Candace Parker: A Special Player, But Not the WNBA's Savior

Jeffrey EngmannCorrespondent IMay 18, 2008

It happens once every four years. There is this incredible female basketball player, usually from the land of Summit or Geno, who enters the WNBA with great expectations.

Before she even steps onto the court, she is praised, labeled no longer as a sensational collegiate athlete, but hailed as a basketball goddess far superior to her contemporaries.

She is asked unanswerable questions like "What are you going to do to help the league's identity?" and "How do you feel about being the savior of the WNBA?"

It seems like everyone in the sports world is waiting for this monumental moment when either the WNBA is terminated and deemed as colossal failure, or the league makes a remarkable transition into the mainstream, and finally receives the love it deserves.

So this savior/goddess does not have the opportunity to get to settled into the league like most rookies do. With a large target on her back, she undoubtedly feels the pressure weighing on their shoulders. Nevertheless, she puts up good numbers, impressive enough to make a lasting impression on the passionate followers  of the WNBA, and from time to time capture the attention of the more casual sports fans.

Unfortunately, her team's success (or lack thereof) during her rookie season, doesn't prompt enough media attention to attract a larger audience. Her "undefeated, back-to-back championship, blowing out every team in college" career simply can not be replicated on a professional level. Therefore, this anointed savior/future of the WNBA/goddess is viewed as disappointing; unable to fill an insatiable void. 

Numbers don't lie. So when any basketball fan sees the stat line (34, 12 and 8 in a 40-minute game), they can't help but be impressed. Candace Parker lit up the Phoenix Mercury Saturday afternoon, and the numbers really don't do her justice.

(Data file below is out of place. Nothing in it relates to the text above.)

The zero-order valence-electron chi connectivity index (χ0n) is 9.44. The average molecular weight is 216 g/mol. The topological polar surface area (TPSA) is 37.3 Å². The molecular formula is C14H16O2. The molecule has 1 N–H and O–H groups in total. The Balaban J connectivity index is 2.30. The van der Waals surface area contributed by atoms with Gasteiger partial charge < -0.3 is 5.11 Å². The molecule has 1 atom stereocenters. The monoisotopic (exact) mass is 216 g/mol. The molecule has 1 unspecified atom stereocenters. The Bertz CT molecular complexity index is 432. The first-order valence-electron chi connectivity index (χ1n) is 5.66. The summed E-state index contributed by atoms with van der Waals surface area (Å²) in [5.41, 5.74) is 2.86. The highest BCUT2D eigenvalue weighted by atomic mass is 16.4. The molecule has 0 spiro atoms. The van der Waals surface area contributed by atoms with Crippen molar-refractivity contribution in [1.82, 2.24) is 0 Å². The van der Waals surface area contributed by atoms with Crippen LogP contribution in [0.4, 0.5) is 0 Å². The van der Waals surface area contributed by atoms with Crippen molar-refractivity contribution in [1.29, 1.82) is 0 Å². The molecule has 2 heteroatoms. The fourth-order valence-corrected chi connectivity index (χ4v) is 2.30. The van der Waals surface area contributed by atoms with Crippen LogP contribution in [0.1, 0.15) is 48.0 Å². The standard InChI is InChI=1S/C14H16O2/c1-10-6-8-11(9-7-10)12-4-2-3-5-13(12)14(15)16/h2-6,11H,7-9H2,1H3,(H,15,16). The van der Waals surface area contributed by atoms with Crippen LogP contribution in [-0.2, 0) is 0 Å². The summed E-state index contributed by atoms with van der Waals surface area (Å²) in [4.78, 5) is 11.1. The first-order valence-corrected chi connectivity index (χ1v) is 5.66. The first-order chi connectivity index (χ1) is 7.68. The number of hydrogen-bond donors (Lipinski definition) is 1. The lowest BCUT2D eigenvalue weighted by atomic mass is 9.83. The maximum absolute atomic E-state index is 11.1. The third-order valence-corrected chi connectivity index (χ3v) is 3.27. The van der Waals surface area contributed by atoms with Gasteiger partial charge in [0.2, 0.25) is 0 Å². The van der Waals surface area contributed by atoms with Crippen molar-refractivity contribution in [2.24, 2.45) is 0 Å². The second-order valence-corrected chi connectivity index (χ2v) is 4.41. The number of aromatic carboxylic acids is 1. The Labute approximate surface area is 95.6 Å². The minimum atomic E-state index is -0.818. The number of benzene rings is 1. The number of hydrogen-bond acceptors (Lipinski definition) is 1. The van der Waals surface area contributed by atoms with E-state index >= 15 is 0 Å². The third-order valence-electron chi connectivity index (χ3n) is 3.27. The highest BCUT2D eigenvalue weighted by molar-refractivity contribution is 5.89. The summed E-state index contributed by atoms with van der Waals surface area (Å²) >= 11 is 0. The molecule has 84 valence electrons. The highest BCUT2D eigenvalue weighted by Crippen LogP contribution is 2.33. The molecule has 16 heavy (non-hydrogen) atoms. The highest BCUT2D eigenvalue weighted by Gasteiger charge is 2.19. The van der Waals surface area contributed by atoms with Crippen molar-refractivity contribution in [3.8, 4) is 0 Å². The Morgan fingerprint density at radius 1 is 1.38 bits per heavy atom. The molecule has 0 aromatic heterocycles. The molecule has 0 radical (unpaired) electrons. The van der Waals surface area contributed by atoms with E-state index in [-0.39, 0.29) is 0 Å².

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Candace Parker is not the Truth, or the Answer. She's not the Chosen One. She's simply Candace Parker.

That absolutely has to be the way the WNBA markets her: as a 22-year-old female superstar waiting to be embraced by the bright lights of Hollywood, if America's ready to watch her grow. Her talent can't be denied, and the league's new slogan this year is on point as it pertains to the young point forward. Expect Great(ness).

Without question, her godly debut is destined to be discussed by popular weekday sports shows like PTI, and First and Ten. But what happens after that is pretty much as unpredictable as the WNBA's marketing campaigns.

Therefore, we shouldn't expect too much else, besides her greatness. Don't expect her to transcend the sport, or make the disinterested sexist start loving the women's game.  The best thing the media and true fans of basketball can do is simply watch her play, because she is extremely talented, and way ahead of her time.

But it's important to note that others who have preceded her have been as well. Portraying an up and coming star as a basketball messiah to the league can only be detrimental, because not only does it place a huge burden on a rookie, but it also is a slight to those who have come before her.

Therefore, in order to stop this disturbing trend of disappointment, I suggest that fans of basketball should watch Ms. Parker go to work, and let her play her rookie season detached from the "savior" label.